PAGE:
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Poems set to music

#Sounds of Korea l 2021-12-01

Sounds of Korea

Poems set to music

A good song is a series of words that is sung in a way that plays up the meaning of those words. There are several Korean music genres in which poems are set to music. For instance, there are gagok가곡 and sijochang시조창, which refer to Korean sijo poems set to melodies. Then there is gasa가사, which are songs based on poems that are longer than sijo and don’t follow a fixed form. Also, sichang시창 refers to songs derived from Chinese poems. Today’s first piece is a sichang song titled “Gwansanyungma관산융마.” This poem was written in the late Joseon period by a scholar named Shin Gwang-su신광수, who submitted it for the government exam. The poem starts off like, “The autumn river is quiet, and the fish are cold. There is a lone man standing on a gazebo facing the westerly winds.” The poet was inspired to write this patriotic poem by Chinese poet Du Fu’s poem that lamented his war-ravaged country. Perhaps because of the poem’s sentimental beginning, it soon grew popular among the gisaengs기생 or female entertainers of Pyongyang. Here’s Kim Kwang-suk singing “Gwansanyungma.”

Gwansanyungma / Sung by Kim Kwang-suk

“Gwansanyungma” skillfully describes the melancholic feeling of autumn. But that may not be so evident to people who are not familiar with Korean traditional music. Since the song is sung in a very slow and drawn-out manner, people used to faster-paced songs or rap music of today may find it frustrating to listen to. Furthermore, even the words are hard to understand since the lyrics are based on a Chinese poem. Such drawbacks prompted today’s young musicians to put modern poems to contemporary music while maintaining the traditional singing method. This way, the younger generation can be introduced easily to traditional music. Coming up next are two such songs – first one is titled “At Seonwunsa선운사 Temple” and “A Name I Miss.” The poem “At Seonwunsa Temple” begins as thus.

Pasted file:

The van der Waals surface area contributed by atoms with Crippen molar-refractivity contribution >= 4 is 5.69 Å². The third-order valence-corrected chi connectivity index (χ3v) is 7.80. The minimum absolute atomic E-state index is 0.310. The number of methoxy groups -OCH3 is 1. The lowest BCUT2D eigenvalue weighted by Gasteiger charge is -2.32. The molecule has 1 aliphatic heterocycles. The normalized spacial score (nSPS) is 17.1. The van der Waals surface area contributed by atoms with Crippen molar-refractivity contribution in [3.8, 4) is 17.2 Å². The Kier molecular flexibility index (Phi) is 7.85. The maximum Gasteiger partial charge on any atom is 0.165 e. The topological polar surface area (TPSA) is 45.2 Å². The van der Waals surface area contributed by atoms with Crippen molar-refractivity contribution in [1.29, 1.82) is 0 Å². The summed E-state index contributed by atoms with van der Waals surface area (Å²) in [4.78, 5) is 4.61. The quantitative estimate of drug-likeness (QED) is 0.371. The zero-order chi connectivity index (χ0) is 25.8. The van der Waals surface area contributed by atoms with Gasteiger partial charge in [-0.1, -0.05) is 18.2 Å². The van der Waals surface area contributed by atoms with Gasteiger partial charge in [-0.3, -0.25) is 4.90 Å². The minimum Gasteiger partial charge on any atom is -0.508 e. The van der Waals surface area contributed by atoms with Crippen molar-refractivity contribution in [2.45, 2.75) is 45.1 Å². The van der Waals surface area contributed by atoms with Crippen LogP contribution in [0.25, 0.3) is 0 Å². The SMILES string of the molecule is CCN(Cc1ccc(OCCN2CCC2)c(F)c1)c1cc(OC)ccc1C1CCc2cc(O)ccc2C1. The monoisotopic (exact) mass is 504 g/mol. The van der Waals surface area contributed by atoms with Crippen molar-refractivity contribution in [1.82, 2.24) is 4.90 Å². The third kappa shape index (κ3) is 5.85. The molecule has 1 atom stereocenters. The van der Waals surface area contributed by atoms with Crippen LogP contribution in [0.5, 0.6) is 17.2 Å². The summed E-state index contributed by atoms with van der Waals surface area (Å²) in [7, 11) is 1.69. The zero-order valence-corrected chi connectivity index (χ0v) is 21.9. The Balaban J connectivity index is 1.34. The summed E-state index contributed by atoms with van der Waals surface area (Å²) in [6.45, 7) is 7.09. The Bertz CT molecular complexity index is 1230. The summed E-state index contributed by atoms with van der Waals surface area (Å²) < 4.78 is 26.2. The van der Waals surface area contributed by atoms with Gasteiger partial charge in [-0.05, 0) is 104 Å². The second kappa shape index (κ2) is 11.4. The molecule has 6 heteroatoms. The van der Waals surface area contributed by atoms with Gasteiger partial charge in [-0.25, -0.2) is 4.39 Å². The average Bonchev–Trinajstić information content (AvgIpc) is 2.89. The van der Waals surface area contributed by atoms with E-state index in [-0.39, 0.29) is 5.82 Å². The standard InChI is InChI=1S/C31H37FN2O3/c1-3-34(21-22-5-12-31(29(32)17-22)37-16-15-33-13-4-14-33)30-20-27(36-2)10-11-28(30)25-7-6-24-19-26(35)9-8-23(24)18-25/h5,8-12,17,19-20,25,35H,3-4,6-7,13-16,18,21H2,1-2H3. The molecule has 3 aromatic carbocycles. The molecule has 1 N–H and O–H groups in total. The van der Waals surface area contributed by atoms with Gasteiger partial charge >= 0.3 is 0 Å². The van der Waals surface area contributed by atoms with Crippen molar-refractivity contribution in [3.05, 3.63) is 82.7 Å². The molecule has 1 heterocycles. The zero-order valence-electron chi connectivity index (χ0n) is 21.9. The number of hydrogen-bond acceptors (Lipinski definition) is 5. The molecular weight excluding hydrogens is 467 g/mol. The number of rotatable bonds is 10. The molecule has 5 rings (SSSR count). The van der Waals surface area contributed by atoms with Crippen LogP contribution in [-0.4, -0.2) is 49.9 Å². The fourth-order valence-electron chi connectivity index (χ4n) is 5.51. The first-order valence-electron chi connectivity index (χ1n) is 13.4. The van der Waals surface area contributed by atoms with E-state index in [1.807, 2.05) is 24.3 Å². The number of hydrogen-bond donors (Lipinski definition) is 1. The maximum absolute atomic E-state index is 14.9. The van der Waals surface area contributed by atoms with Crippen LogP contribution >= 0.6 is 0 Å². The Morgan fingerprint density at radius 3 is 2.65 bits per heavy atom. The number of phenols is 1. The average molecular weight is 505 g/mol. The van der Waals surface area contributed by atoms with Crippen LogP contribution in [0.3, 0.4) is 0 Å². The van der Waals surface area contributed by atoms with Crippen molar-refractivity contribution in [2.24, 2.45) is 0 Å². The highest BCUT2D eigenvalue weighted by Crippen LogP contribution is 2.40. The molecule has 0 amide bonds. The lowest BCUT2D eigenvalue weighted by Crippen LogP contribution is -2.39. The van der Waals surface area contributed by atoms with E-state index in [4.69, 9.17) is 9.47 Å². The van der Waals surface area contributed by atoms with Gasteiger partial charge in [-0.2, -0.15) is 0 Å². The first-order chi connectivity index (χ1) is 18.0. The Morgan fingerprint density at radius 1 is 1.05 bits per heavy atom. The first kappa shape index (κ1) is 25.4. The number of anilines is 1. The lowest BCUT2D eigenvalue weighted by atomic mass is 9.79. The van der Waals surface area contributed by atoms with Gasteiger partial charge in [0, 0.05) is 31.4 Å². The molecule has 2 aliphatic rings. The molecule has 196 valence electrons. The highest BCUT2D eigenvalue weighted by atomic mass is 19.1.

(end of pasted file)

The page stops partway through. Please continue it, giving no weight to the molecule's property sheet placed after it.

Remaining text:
It takes a flower long to bloom but only an instant to wilt. 

It took only an instant, too fleeting 

even to take a closer look or think of a loved one.

And the second poem “A Name I Long For” written by Yong Hye-in is roughly translated as follows.

How happy would I be if I had a name I miss kept deep in my heart?

It would come to me if I close my eyes

And I want to embrace it with my racing heart 

But my heart is filled only with longing.

These two poems will be sung with piano accompaniment. The first one will be sung by Kang Kwon-sun and the other by Kim Na-ri.

At Seonwunsa Temple / Sung by Kang Kwon-sun

A Name I Miss / Sung by Kim Na-ri

Two modern poems were sung to piano in the singing method of jeongga정가. Jeongga is one of the hardest traditional music genre to preserve. As mentioned earlier, people used to rap or fast pop songs are understandably intolerant toward snail-paced gagok or sijo. Even if people attempt to understand this genre, it’s too much work because they have to study Chinese characters and cultures as well. But let’s say that a handful of students studied jeongga, they often found it hard to make a career out of it because there wasn’t that many opportunities for jeongga singers out there. These days, however, many musicians try to overcome such difficulties by taking new approaches, like singing modern poems in ways that are more familiar to younger audiences or translating Chinese poems into modern Korean. The last piece for today’s episode is titled “Tamchun탐춘,” based on an ancient Chinese poem. It begins with these lines.

Spring is already here.

I looked for the spring all days long, but I couldn’t find the spring.

Jeongga ensemble Souljigi sings this ancient poem set to a cheerful tune. 

Tamchun / Sung by Souljigi

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